Beginner’s Guide to ️Lightning️ on a Raspberry Pi
Table of contents
- Why am I excited about Bitcoin and Lightning?
- About this guide
I love to tinker and build stuff. I am also fascinated with digital currencies, so I recently built my own Bitcoin / Lightning Full Node with a simple low-cost Raspberry Pi. I now basically run my own bank using free open-source software and some cheap hardware.
This project was as much about the learning process as about the result. And I think I succeeded: I learned a lot and my node runs very well. This guide is my attempt to share my learnings and encourage you to run a node yourself.
Why am I excited about Bitcoin and Lightning?
Bitcoin as new technology is an incredibly interesting endeavor, especially because of its interdisciplinary nature. Bitcoin as sound money is going to have a major impact on economic principles and society as a whole. In my opinion, a solid, anti-fragile base layer for this future monetary network is the killer app for blockchains and will be more important than the most novel feature of competing altcoin projects.
At the moment, Bitcoin is more of a store of value and not really suited for small everyday transactions. Due to limitations of the blockchain and the growth of its usage, fees have risen and business models relying on cheap transactions are being priced out. This is fine. Truly decentralized blockchains are a scarce resource and cannot scale to accommodate all global transactions. The current scaling pains are a great motivator to build better technology to scale exponentially, as opposed to just making everything bigger for linear scaling.
This is where the Lightning Network comes in. As one of several new blockchain “extensions”, its promise is to accommodate nearly unlimited transactions, with instant payment confirmation, minimal fees and increased privacy. It sounds almost too good to be true, but in contrast to ubiquitous ICO with their own token, this technology is well researched, committed to the cypherpunk open-source ethos and leverages the solid underpinnings of Bitcoin.
Bitcoin’s security model requires both full nodes and miners to be decentralized. While the full-node-using economy must be decentralized to stop fake bitcoins that do not abide to consensus from being accepted as payments, the miners must be decentralized to stop censorship of transactions and to make transactions irreversible.
To preserve the decentralized nature of this monetary system, I think it is important that everybody can run their own trustless Bitcoin full node, preferably on cheap hardware like a Raspberry Pi. If Bitcoin is digital gold, then a full node wallet is your own personal goldsmith who checks for you that received payments are genuine.
This is why I set out to build my RaspiBolt and think that I have now - through numerous iterations - quite a good configuration that I would like to share as my modest contribution to the community. I am not a systems specialist, so please feel free to point out improvements.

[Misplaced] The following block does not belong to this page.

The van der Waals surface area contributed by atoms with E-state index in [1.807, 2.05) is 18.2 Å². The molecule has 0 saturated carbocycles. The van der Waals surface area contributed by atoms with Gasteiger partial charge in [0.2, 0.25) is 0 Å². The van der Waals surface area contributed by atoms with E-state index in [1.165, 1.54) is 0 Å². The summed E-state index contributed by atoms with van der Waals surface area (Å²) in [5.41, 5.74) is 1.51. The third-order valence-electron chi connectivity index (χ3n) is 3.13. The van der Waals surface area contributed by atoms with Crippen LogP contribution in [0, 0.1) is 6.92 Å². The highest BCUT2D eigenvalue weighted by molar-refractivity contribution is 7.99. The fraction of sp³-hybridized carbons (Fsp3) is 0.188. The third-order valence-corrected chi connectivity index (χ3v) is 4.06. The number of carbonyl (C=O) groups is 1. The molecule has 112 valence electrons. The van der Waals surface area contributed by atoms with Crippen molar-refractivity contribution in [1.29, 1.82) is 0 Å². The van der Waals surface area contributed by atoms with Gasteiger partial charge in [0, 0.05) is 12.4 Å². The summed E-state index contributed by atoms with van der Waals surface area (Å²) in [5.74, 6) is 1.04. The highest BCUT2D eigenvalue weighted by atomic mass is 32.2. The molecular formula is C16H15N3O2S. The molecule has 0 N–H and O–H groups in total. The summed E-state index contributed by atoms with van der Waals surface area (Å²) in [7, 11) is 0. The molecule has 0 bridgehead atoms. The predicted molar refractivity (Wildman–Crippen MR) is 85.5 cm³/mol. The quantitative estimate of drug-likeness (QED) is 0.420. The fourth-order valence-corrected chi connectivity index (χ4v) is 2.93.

About this guide
- Introduction (this page)
- Preparations: get all required parts and start downloading the mainnet Blockchain
- Raspberry Pi: set up and configure the Pi as a secure Linux server
- Bitcoin: install and configure the Bitcoin Core software as a Full Node, on testnet
- Lightning: install and configure the Lightning Network Daemon (LND), on testnet
- Mainnet: after you are comfortable with your setup, switch to Bitcoin mainnet
- FAQ: frequently asked questions and further reading
- Updates: keep track of changes
My aim is to set up a Bitcoin and Lightning node that
- is as fully validating Bitcoin Full Node and does not require any trust in a 3rd party,
- is reliably running 24/7,
- is part of and supports the decentralization of the Lightning network by routing payments and
- can be used to send and receive personal payments using the command line interface.
This server is set up without graphical user interface and is used remotely using the Secure Shell (SSH) command line. In the future, this server should function as my personal backend for desktop and mobile wallets, but I haven’t found a good solution to this yet. So, command line it is for the moment.
The good old days: this was the original goal of this guide, back in 2017, simply buying a Blockaccino.
Wishlist for further enhancements
- Bitcoin / Lightning desktop wallet support: Electrum / Zap Desktop
- Bitcoin mobile wallet support: Zap iOS / Shango
- Hardware wallet support: Electrum + HW wallet
- Full backup, incl. Lightning channel states
This guide strives to give simple and foolproof instructions. But the goal is also to do everything ourselves, no shortcuts that involve trust in a 3rd party allowed. This makes this guide quite technical and lengthy, but I try to make it as straightforward as possible and explain everything for you to gain a basic understanding of the how and why.
If you like to learn about Linux, Bitcoin and Lightning, this guide is for you.
A word of caution
All components of the Lightning network are still under development and we are dealing with real money here. So this guide follows a conservative approach: first setup and test everything on Bitcoin testnet, then - once you are comfortable to put real money on the line - switch to Bitcoin mainnet with a few simple changes.
Get started: Preparations »